Although the dissenting member of the Board raised the possibility that BIW waived any work-product immunity by putting Dr. Dominici on the stand, neither the claimant nor BIW has raised or briefed this issue in their memoranda submitted to this Court on appeal. Furthermore, the waiver issue was not developed in oral argument. The Court therefore declines to reach and decide this issue
The ALJ, the Board, and the parties have all assumed that the Federal Rules of Civil Procedure are applicable to administrative proceedings under the Act. The Court will therefore analyze the discovery issue in this case as if Fed. R. Civ. P. 26(b)(3) governed. However, the Court notes that nothing in either the Act or the regulations promulgated pursuant to the Act indicates that the Federal Rules of Civil Procedure do apply to compensation proceedings. Furthermore, Fed. R. Civ. P. 81(a)(6) provides only that the Rules apply to proceedings to enforce or review compensation orders under the Act. In any case, the Board's choice to apply the standard contained in the Federal Rules seems reasonable, particularly in light of the Supreme Court's admonition in Hickman v. Taylor, 329 U.S. 495, 67 S.Ct. 385, 91 L.Ed. 451 (1947), that the "general policy against invading the privacy of an attorney's preparation is so well recognized and so essential to an orderly working of our system of legal procedure that a burden rests on the one who would invade that privacy to establish adequate reasons to justify production...." Id. at 512, 67 S.Ct. at 394. Cf. United States v. Nobles, 422 U.S. 225, 95 S.Ct. 2160, 45 L.Ed.2d 141 (1975) (work-product doctrine of Hickman v. Taylor applicable in criminal trial.)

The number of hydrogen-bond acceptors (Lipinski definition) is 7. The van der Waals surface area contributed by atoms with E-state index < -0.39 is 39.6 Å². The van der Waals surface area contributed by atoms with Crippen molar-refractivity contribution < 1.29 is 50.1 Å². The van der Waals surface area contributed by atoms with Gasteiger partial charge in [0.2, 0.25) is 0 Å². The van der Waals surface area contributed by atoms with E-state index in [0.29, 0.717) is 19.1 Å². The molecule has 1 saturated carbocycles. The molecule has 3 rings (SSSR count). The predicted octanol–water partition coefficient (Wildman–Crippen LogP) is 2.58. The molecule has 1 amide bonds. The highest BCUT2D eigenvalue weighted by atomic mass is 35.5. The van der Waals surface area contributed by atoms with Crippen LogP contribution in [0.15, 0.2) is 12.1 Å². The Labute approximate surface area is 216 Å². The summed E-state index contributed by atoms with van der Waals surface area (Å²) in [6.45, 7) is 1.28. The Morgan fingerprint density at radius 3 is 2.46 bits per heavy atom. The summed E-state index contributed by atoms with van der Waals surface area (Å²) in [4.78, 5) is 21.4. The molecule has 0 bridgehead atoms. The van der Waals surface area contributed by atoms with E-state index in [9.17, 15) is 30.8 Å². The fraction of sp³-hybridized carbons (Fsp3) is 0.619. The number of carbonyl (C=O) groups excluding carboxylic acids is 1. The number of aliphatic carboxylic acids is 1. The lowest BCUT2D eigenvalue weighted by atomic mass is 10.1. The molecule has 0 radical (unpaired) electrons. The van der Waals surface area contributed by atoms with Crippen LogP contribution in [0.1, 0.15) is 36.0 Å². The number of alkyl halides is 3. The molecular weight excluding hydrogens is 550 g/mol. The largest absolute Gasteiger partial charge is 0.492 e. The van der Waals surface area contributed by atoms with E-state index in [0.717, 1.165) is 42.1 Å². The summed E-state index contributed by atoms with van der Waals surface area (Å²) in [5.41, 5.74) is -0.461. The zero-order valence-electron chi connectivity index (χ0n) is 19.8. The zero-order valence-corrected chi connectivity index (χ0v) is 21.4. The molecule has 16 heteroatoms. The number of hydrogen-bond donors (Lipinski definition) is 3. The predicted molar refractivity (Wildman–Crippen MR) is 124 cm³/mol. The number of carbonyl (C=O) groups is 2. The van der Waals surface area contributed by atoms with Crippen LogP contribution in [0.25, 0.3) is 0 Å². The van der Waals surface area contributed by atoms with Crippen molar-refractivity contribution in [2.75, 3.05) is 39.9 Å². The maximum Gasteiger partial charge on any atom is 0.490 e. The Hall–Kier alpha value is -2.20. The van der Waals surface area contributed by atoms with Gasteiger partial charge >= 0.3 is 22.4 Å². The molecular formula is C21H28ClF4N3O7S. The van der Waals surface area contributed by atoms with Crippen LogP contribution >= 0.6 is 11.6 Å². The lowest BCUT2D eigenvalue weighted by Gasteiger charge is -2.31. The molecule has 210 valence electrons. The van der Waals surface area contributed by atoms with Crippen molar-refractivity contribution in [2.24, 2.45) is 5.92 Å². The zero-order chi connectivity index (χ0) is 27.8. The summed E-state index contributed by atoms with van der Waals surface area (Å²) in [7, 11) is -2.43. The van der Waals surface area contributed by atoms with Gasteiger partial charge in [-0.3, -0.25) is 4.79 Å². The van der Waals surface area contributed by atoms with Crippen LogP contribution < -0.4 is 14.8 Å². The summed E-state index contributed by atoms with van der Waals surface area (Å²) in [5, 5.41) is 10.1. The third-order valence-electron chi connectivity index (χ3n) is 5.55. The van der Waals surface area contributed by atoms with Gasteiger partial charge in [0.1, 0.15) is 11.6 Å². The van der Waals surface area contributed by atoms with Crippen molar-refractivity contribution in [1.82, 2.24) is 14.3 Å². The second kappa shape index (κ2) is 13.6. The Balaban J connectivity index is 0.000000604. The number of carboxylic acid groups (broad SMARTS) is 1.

Even if the work-product rule permitted production of Dominici's letter, the Board's failure to give claimant access to the letter is at most harmless error
The claimant argues that § 907(d) of the Act required Mr. Sprague to seek treatment from Dr. Dominici for his July 1974 injuries "or certainly forego medical compensation (under the Act)." She thus contends that application of the work-product immunity to bar disclosure of Dominici's letter will "effectively be ruling that a claimant who must report to the company doctor according to ... the Act will not be able to discover subsequent reports describing in detail his condition to the company's attorney."
This argument suffers from a fatal flaw: the Act does not require an employee to seek treatment from a physician chosen by the employer in all cases. The employee may seek medical care for employment-related injuries from a doctor of his own choice. 33 U.S.C. § 907(a)-(d). Furthermore, even where the nature of an employee's injury requires him initially to go to a physician chosen by the employer, see id. § 907(b), the employee can always later go to another doctor of his own choosing and have this doctor prepare a report.